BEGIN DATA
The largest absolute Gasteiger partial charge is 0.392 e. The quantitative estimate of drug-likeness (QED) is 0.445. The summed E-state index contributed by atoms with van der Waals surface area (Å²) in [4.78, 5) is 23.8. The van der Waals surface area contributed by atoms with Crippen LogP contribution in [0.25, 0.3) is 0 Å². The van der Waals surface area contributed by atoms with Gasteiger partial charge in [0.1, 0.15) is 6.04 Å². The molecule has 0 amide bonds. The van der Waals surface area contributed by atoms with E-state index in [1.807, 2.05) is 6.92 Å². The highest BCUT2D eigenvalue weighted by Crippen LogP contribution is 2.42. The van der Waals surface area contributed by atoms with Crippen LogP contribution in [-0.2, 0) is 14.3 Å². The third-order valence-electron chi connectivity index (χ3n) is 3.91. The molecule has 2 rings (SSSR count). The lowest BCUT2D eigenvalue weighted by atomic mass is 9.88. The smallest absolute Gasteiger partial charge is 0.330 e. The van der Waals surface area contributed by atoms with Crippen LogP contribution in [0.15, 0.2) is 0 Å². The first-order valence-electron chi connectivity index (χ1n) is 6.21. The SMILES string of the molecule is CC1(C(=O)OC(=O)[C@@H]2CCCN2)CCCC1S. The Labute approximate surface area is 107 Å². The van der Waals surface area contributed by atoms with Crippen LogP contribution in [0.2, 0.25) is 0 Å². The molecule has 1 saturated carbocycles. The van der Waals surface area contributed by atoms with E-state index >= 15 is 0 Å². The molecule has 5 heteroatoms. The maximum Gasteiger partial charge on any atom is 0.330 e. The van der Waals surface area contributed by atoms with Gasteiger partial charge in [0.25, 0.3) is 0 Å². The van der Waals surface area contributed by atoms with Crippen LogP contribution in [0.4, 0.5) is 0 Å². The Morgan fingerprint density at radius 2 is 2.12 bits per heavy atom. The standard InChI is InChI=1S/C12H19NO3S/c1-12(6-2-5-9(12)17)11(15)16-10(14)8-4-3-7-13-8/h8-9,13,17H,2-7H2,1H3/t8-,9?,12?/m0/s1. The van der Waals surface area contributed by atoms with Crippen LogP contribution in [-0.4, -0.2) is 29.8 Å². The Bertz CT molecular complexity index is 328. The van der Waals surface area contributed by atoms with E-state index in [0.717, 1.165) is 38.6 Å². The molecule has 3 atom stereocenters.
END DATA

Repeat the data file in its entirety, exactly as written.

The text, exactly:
The largest absolute Gasteiger partial charge is 0.392 e. The quantitative estimate of drug-likeness (QED) is 0.445. The summed E-state index contributed by atoms with van der Waals surface area (Å²) in [4.78, 5) is 23.8. The van der Waals surface area contributed by atoms with Crippen LogP contribution in [0.25, 0.3) is 0 Å². The van der Waals surface area contributed by atoms with Gasteiger partial charge in [0.1, 0.15) is 6.04 Å². The molecule has 0 amide bonds. The van der Waals surface area contributed by atoms with E-state index in [1.807, 2.05) is 6.92 Å². The highest BCUT2D eigenvalue weighted by Crippen LogP contribution is 2.42. The van der Waals surface area contributed by atoms with Crippen LogP contribution in [-0.2, 0) is 14.3 Å². The third-order valence-electron chi connectivity index (χ3n) is 3.91. The molecule has 2 rings (SSSR count). The lowest BCUT2D eigenvalue weighted by atomic mass is 9.88. The smallest absolute Gasteiger partial charge is 0.330 e. The van der Waals surface area contributed by atoms with Crippen LogP contribution in [0.15, 0.2) is 0 Å². The first-order valence-electron chi connectivity index (χ1n) is 6.21. The SMILES string of the molecule is CC1(C(=O)OC(=O)[C@@H]2CCCN2)CCCC1S. The Labute approximate surface area is 107 Å². The van der Waals surface area contributed by atoms with Crippen LogP contribution in [0.2, 0.25) is 0 Å². The molecule has 1 saturated carbocycles. The van der Waals surface area contributed by atoms with E-state index >= 15 is 0 Å². The molecule has 5 heteroatoms. The maximum Gasteiger partial charge on any atom is 0.330 e. The van der Waals surface area contributed by atoms with Gasteiger partial charge in [0.25, 0.3) is 0 Å². The van der Waals surface area contributed by atoms with Crippen LogP contribution in [0.4, 0.5) is 0 Å². The Morgan fingerprint density at radius 2 is 2.12 bits per heavy atom. The standard InChI is InChI=1S/C12H19NO3S/c1-12(6-2-5-9(12)17)11(15)16-10(14)8-4-3-7-13-8/h8-9,13,17H,2-7H2,1H3/t8-,9?,12?/m0/s1. The van der Waals surface area contributed by atoms with Crippen LogP contribution in [-0.4, -0.2) is 29.8 Å². The Bertz CT molecular complexity index is 328. The van der Waals surface area contributed by atoms with E-state index in [0.717, 1.165) is 38.6 Å². The molecule has 3 atom stereocenters.